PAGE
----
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Finally found a use for Automator!
Authored by: jamus on Dec 29, '05 10:19:02AM

This is the first useful workflow I've done with Automator. I've now created an Automator application that all I have to do is drag the PDF to the icon, and it decrypts the file, then asks if I want to view the decrypted version. Here's the workflow:

1) Get Specified Finder Items
2) Copy Finder Items. (Note, if you use FileVault, you'll probably need to copy the item outside of your home directory. I used /tmp)
3) Apply Quartz Filter. Select "None" as your filter.

That's it for a basic version. Save it as an app.

I added the following:

4) Ask for confirmation. The title is "View PDF" and description is "Would you like to view the PDF file?". I changed the negative button (left) to "No" and the affirmative button (right) to "Yes".
5) Open Images in Preview. It will only get to this step if Yes was clicked in the previous line.

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Finally found a use for Automator!
Authored by: salvo on Dec 29, '05 11:34:55AM

Have you thought about changing the buttons to say "Don't View" and "View"?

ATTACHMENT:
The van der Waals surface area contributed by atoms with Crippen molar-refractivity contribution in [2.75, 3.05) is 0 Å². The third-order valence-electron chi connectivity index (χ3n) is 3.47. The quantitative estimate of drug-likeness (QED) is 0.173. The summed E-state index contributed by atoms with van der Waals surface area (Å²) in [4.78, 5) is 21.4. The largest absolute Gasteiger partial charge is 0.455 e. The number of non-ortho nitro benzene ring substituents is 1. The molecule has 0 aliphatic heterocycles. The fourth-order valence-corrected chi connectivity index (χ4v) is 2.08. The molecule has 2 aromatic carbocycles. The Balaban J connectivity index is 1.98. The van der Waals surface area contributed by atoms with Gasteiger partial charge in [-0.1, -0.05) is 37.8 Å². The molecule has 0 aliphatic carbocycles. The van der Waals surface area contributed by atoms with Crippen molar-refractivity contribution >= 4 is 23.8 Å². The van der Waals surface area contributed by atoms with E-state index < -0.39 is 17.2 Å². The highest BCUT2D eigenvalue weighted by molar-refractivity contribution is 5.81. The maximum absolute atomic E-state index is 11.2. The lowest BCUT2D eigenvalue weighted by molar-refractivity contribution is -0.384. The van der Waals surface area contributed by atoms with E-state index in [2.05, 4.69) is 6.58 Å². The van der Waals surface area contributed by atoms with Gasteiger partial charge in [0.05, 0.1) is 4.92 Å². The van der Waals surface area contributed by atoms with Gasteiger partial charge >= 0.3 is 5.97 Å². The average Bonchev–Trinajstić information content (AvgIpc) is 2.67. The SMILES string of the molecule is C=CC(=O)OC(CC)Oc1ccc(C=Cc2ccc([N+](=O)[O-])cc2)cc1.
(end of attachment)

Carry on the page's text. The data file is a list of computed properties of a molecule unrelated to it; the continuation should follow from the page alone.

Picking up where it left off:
This may sound petty, but it is part of the Interface Guidelines and is also a smart move.
A guy at work reads every Dialogue Box twice in Windows before clicking "OK" or "Cancel" but still regularly disconnects Network Drives and removes critical Software simply because the Question in the Dialogue Box is Ambiguous.
Although your Question "Would you like to view the PDF file?" isn't Ambiguous to most people, it's still a good Idea to use Verbs as Buttons to remove any doubt whatsoever.

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Authored by: asmeurer on Dec 29, '05 11:04:29PM

The GUI Police strike again!!!

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Authored by: jamus on Dec 31, '05 08:34:37AM

Even though it's a bit picky for this short workflow, and nothing "bad" could happen by choosing the wrong button, I completely agreed with his point. In fact, I'm grateful that he pointed this out, so I know better when designing future message boxes that could have destructive choice.

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